Although this is an article about writing genuinely scary horror fiction and/or comics, I’m going to have to start by talking about TV shows (again) for a while. There’s a good reason for this that I hope will become clear after a couple of paragraphs.
Anyway, as I mentioned yesterday, I’ve been watching an American TV series called “Supernatural” recently. This is a TV show about two brothers who travel across America to search for their missing father and, along the way, they often end up investigating various malevolent paranormal phenomena that they encounter (eg: vengeful ghosts, evil creatures, ancient curses etc…).
Since “Supernatural” is the first proper horror-related thing that I’ve watched for a while, I eventually asked myself “Why are the first eight episodes of this particular show so scary, when other horror-related shows I’ve seen in the past usually only have one or two genuinely scary episodes every season?”
Although I worked out a lot of reasons for this, I also realised a universal truth about the horror genre and – more importantly – what makes a horror story frightening.
That truth is that “A good horror story is also a mystery story”.
Genuinely scary horror stories often rely on one of the most primitive fears known to humanity – the fear of the unknown. This fear is behind a lot of common fears – such as a fear of the dark (since you can’t see what may be lurking in it) and, most commonly of all, the fear of death (since no-one knows for certain what, if anything, awaits everyone after death).
The unknown is a powerful thing for the simple reason that our imaginations often have to “fill the gap” and make sense of something we know nothing about. If there’s even a hint of danger, then our imaginations are probably going to assume the absolute worst due to thousands of millennia of evolved survival instincts (I’m not a neuroscientist, so I don’t know the exact details of how or why this works – but I can make a good guess).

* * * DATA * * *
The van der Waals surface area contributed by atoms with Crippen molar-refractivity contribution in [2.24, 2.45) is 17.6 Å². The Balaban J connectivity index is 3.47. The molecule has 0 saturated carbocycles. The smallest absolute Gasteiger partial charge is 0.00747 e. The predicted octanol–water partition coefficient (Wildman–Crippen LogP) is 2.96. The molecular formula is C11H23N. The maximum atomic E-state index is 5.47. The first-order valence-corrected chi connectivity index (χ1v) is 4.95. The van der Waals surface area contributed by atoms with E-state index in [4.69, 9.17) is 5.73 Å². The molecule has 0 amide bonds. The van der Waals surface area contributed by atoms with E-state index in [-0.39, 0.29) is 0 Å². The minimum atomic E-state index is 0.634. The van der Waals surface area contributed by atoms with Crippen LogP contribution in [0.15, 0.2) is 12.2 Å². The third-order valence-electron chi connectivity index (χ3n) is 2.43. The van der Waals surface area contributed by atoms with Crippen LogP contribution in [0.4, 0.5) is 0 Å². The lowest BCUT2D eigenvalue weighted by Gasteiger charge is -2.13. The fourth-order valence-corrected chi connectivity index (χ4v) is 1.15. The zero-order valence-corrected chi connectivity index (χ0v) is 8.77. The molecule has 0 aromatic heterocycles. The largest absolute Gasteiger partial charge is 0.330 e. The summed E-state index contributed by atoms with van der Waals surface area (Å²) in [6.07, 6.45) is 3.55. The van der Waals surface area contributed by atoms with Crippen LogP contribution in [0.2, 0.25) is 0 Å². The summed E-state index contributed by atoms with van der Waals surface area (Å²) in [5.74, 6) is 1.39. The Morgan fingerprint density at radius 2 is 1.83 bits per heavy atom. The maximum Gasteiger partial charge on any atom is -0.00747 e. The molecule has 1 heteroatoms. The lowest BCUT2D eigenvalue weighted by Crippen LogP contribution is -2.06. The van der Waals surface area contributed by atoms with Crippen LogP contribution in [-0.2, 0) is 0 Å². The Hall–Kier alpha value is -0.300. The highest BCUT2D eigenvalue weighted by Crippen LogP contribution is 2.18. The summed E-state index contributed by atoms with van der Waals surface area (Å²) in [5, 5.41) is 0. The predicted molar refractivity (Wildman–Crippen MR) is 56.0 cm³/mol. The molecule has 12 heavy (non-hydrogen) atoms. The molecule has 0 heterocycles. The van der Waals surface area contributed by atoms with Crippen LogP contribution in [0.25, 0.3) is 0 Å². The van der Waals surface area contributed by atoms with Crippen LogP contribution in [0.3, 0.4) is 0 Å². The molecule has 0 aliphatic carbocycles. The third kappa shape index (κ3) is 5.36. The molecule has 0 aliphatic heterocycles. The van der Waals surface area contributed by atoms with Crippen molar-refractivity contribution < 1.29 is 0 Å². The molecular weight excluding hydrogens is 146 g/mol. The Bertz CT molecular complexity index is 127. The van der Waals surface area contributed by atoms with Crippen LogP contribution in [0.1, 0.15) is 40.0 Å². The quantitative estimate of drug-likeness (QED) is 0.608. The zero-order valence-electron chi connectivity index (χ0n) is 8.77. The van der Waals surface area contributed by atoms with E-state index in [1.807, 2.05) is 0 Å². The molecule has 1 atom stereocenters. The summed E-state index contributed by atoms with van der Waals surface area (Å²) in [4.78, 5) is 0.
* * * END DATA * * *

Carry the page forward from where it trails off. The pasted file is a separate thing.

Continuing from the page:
We all know that a mysterious abandoned house in a horror movie we’re watching on TV will not pose any direct threat to us, but the parts of our brains that evolved many thousands of years ago to protect us from actual genuine danger can’t always quite make that distinction (after all, prehistoric people didn’t have TVs). So, parts of our brains see this and think “DANGER!“. Voila! We are scared by something that doesn’t actually endanger us.
But, in addition to this, people are naturally curious. This is another one of our ancient natural instincts that has served us well – I mean, you wouldn’t be reading this on a computer if it wasn’t for several centuries of natural human curiosity about physics, mathematics, chemistry and electricity. Curiosity is also another natural instinct that horror writers can use to their advantage.
Whilst the unknown might be frightening, it’s also absolutely fascinating. After all, we have to make the unknown known.
In other words, whilst one part of our brain is shouting “DANGER!“, another part of our brain is shouting “FIND OUT MORE!” And, it is in the tension between these two parts of our minds that genuinely scary horror can be found.
To use a classic example, this is why – when we watch part of a horror movie that absolutely terrifies us – we usually won’t just turn it off and refuse to watch more.
Instead, we’ll usually cover our eyes, but still peek at the screen occasionally (and, yes, I’ve done this at least once when watching “Supernatural”). Two ancient parts of our brains are vying for dominance and this tension adds extra drama to something that is already frightening.
So, if you’re writing a horror story or making a horror comic, then don’t make the mistake of telling your audience everything early in the story. Leave things mysterious until later in the story. Your readers will be terrified by these mysterious things, but they’ll also instinctively want to know more about them…
Anyway, I hope that this was useful 🙂